I too attended the VAG discussion but, was disappointed in it. The talk mostly was around which of 2 locations was better. If a move to Larwell Park is evaluated, a big part of that consideration must be the land value of Larwell Park. It's easy to say let's give it over to VAG, VSO & a public square for free. But that would be a missed opportunity, especially in this barren precinct &, not fiscally prudent. This is a complex aspect in itself but, here I will confine my comment to suggesting that if the downtown core is looked @ as whole, the weak link is the Larwell Park precinct. And, another 1 or 2 'big boxes' will only make it worse. This combined with the missed opportunity to generate a financial return to the City make this option not desirable. There are other, better, more financially attractive uses for Larwell Park.

However, Mr. Bakker was a leader of a few who suggested a focus on process for now over solution. I heartily agree. There is no ? VAG needs more space but, the 1st ? is what kind? To answer that, one must look @ our societies demands of & expectations of the art world currently & 30 to 50 years to the future. Even in today's context 'art as a precious commodity' is only one part of the equation on the table last week. I suspect it will become less central in the future while remaining a core component of VAG's mission statement.

Trying to put all VAG's eggs in one basket in this light is perhaps not viable. So let's look @ a 3rd option. Expand VAG on-site below the front plaza, around the east side linking into the UBC spaces @ the back, consider Mike Geller's idea of infilling the 'pit' [although I would love to see the rink stay in some form -- wouldn't it be a nice foil to VAG?] & making a real downtown sized public square over. Then, establish say 6 to 10 community galleries in locations such as Aberthau, Gastown / Chinatown, Kerrisdale on 41st or the Community Centre, 49th & Main, PNE / Hastings CC / Cottage Hospice CC satellite, etc. I suspect the VAG's collection can be classed as precious, semi-precious, not-so-precious & mom & pop feel good. The community galleries can show the last 2 categories + the odd semi-precious bit. They can also be vehicles of expression for local communities in Vancouver. I'm not privy to the detailed VAG planning financial scenarios but, instead of raising money to build a 'branch plant' icon by some architect with no connection to Vancouver @ $1000 to 3000 / SF, raise money for not only capital improvements but, a satellite operating endowment. And by the way, a $1000 or $3000 / sf souped up curvy building that can be built to be equally green & attractive for $400 or $1000 is not a 'green' building.

Bottom line -- let's decide as a City the where & what we want our art gallery not only to be for the next 50 years but, what that art will be & how can it best be delivered to the public. Then the answers to the original ? will be clearer.

Sean, well said, and, in response to an earlier post on “Why?” Vancouver sorely needs a concert hall and recital combo in downtown Vancouver, (that is “music” dedicated and specific in design), I think your question at the meeting you attended is timely.

What saddens me is: “Why aren’t you willing to share the site with a new concert hall and recital hall?” "I didn’t get an answer".

I hear that the developer wants some apartments/condos on the proposed site the VAG is talking to the City about and that the VAG still does not have a go ahead with the City until the Developer and the City get their “ducks in a row” so to speak.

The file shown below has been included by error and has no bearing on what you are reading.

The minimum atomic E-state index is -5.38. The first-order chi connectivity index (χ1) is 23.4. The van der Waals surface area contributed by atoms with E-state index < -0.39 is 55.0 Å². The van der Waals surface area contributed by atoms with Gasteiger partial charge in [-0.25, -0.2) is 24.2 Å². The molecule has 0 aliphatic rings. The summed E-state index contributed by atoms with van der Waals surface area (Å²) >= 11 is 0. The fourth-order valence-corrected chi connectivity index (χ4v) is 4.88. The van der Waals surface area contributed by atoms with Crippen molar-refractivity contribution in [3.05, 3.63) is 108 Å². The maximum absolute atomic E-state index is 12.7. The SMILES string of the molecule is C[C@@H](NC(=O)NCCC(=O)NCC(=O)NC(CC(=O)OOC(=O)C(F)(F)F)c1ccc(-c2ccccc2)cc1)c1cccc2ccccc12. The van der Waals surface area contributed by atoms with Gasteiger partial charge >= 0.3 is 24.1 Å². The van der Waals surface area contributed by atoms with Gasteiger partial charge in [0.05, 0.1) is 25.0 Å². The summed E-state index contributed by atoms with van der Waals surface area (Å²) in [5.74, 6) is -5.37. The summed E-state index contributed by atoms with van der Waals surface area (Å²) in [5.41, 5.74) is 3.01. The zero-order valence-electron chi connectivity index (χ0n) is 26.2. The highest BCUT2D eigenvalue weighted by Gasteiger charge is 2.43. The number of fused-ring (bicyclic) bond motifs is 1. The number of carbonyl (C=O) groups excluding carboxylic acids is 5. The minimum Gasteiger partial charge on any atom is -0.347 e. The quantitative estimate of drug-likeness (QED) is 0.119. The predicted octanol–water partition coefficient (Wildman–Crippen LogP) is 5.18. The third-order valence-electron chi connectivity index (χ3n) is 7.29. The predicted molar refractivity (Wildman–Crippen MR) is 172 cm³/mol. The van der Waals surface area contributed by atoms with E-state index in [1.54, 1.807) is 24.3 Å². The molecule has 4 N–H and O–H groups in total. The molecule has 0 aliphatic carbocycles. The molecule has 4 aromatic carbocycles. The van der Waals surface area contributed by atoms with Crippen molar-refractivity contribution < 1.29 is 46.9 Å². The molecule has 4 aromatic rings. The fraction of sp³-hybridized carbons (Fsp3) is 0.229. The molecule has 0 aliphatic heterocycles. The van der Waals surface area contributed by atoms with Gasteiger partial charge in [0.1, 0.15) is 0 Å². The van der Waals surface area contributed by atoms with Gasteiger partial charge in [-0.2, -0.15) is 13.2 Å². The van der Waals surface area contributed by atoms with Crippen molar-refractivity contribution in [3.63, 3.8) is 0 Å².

One can speculate on these kinds of discussions, but, at this point what I heard was from the VAG side “no land – no new gallery”.

Re a new concert and recital hall combo – why doesn’t the committee headed up by I believe, Ron Stern, get into the mix re the Larwill Park site? Perhaps they are, but, this seems awfully quiet…. – the last public info on this point.

Sean, if anyone in Vancouver can make a case for a downtown concert hall and recital hall you can, what can I do to help you?

And help, I will and I want to.

I really believe that a shared space with an “Art Gallery”, a “Concert Hall” and a “Recital Hall” at Larwill Park will change, not only the landscape of this area of town, but, will indeed make a positive contribution to bettering the quality of life for the people in this area of town.

I think this is a good reason for a few of our major cultural institutions to “band together”….(pun intended)

I don't think a series of six to ten satellite galleries would work. A large, consolidated art gallery in one central location would enable people to look at art without having to run around town. The proposed location works as it is located near Skytrain and bus lines.

There's no doubt that the Vancouver Art Gallery needs more space. They can only display 3% of their collection at one time, and their Hornby Street address wasn't even built for displaying art in the first place. Even the courthouse couldn't find it functional anymore, and had to move to a larger premises.

The Vancouver Art Gallery certainly needs the space nowadays. Most art galleries and museums will have a lecture hall/theatre (for holding talks and showing performances or films), gift shops, restaurants (the Tate Modern in London has two eateries), an educational wing or department, and library. In that context, it is understandable why the Vancouver Art Gallery would like the Larwill Park site.

A concert and recital hall was supposed to be built, but I understand that it was supposed to go into the Coal Harbour neighbourhood. Why wasn't it pursued by the city and the developers who agreed to it?

It's time to consider giving the Vancouver Art Gallery a larger site or face even more daunting limitations for future expansion. An architect who can be sensitive in uniting the street with the art gallery facility would certainly make it a positive move.